Peace Corps Volunteer. Tonga, South Pacific

Entitlement

8 years old.

Entitlement is not a disease that I suffer from. In 1970, I was one of the kids who in middle school stood in the principal’s office amidst a tangle of classmates wondering why I was there. I was no stranger to the principal’s office. However, as I looked around at the others gathered, I wondered what our connection was. The Principal explained that a free lunch program started, and the ones gathered would be receivers of this new subsidy for low income families. Sweeping the small room with my eyes, I took stock. Two students were my siblings, the other seven were from families in our small town and farming community. We all knew each other. We were the ones on the fringes. It wasn’t difficult in our small community to know where you were on the economic ladder.

There wasn’t any money for a letterman’s jacket, yearbook, or class pictures. You knew what you could and couldn’t ask for at Christmas time. I never expected any inheritance from my parents. They simply didn’t have the money.

Jody and I feel blessed and fortunate for what we have. We truly are the lucky ones who have enough in this world.

Our teenage children also have enough. They don’t lack for anything. As well as having jobs, they have parents who like to give to them.

They have the letterman jackets, the yearbooks, the mopeds, and spending money.

Sometimes they feel entitled. They want for more.

This is when we stop. Give pause. In a way that isn’t too overbearing, too apparent, or overt, we seek to bring to their attention what they have. We want them to feel fortunate and blessed like we do. The best way we have found is to say, “No”. Or, “Use your own money from your job”. Or, “Write a letter what you are grateful for”. Or, “Fill a bag with toys, clothes, or whatever you are asking for to give away before we buy anything new”. Or, “Look around at others in your school and your community and notice the disparity”.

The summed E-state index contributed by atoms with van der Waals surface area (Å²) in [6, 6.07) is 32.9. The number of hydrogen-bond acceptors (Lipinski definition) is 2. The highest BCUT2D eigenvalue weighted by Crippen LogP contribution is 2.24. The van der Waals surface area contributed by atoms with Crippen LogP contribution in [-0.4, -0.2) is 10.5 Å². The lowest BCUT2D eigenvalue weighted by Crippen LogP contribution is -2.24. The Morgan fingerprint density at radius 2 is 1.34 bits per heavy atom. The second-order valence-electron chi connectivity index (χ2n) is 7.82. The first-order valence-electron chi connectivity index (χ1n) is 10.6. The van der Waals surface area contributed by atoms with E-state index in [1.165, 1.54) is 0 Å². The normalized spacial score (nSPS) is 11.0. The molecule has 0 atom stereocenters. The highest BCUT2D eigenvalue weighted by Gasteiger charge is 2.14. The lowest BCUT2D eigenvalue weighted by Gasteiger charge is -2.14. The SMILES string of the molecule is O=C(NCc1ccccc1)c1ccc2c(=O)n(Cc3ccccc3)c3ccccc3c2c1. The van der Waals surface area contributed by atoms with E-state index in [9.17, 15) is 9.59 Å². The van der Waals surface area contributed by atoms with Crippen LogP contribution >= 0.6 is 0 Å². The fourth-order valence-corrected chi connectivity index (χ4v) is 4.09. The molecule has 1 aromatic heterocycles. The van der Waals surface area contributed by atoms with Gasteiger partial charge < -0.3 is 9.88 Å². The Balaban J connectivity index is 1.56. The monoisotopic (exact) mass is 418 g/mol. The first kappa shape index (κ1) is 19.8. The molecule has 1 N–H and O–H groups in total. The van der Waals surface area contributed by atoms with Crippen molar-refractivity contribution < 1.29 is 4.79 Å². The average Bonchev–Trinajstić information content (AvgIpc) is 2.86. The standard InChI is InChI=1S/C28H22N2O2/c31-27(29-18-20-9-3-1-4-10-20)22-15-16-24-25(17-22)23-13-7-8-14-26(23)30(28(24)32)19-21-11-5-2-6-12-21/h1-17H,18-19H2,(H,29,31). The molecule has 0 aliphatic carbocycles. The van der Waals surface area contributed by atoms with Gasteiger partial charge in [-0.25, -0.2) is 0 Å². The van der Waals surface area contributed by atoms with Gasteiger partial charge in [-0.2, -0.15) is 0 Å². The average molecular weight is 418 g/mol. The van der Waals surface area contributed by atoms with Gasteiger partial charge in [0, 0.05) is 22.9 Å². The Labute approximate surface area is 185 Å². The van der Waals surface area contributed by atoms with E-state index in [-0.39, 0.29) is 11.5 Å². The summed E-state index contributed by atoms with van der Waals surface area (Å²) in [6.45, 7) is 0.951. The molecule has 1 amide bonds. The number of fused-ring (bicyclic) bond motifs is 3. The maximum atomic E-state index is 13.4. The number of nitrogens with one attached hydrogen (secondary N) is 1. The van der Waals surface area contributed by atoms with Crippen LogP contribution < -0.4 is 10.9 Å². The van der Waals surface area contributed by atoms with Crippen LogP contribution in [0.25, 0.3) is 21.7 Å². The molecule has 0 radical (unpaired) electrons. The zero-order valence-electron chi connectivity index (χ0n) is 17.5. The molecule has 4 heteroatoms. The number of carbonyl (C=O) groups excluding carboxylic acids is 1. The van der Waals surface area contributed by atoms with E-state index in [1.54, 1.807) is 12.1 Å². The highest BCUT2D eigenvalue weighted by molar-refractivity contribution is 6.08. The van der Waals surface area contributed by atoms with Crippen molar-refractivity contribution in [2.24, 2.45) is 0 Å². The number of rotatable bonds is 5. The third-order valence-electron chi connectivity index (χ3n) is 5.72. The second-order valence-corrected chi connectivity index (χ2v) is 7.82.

Our 4 trips to Guatemala, their birth country, have helped. We don’t need to say anything. They see what we see. As soon as we leave the airport, all of us are shocked into another reality.

This past Christmas, instead of opening presents on Christmas Eve, we played a grateful game. Though that isn’t what we called it. It was simply a game. The four of us joined together for a round robin of what we received during the year without it being on our birthday or holiday. Jody and I wanted the children to acknowledge all that they are blessed with. There was plenty.

Spring vacation Florida trip, South Dakota summer vacation, mopeds, helicopter rides, hot air balloon rides, Everglades airboat ride, jet ski rides, letterman jacket, updates to our house, etc.

Prior to our round robin, we did open one gift. A family values lazy susan. Words of wisdom, love and encouragement are colorfully displayed on this decorative table centerpiece. It would be great if this simple reminder would leave the teens feeling full of gratitude all year long. I doubt it.

That’s when we can pause. Stop. And, start counting our blessings.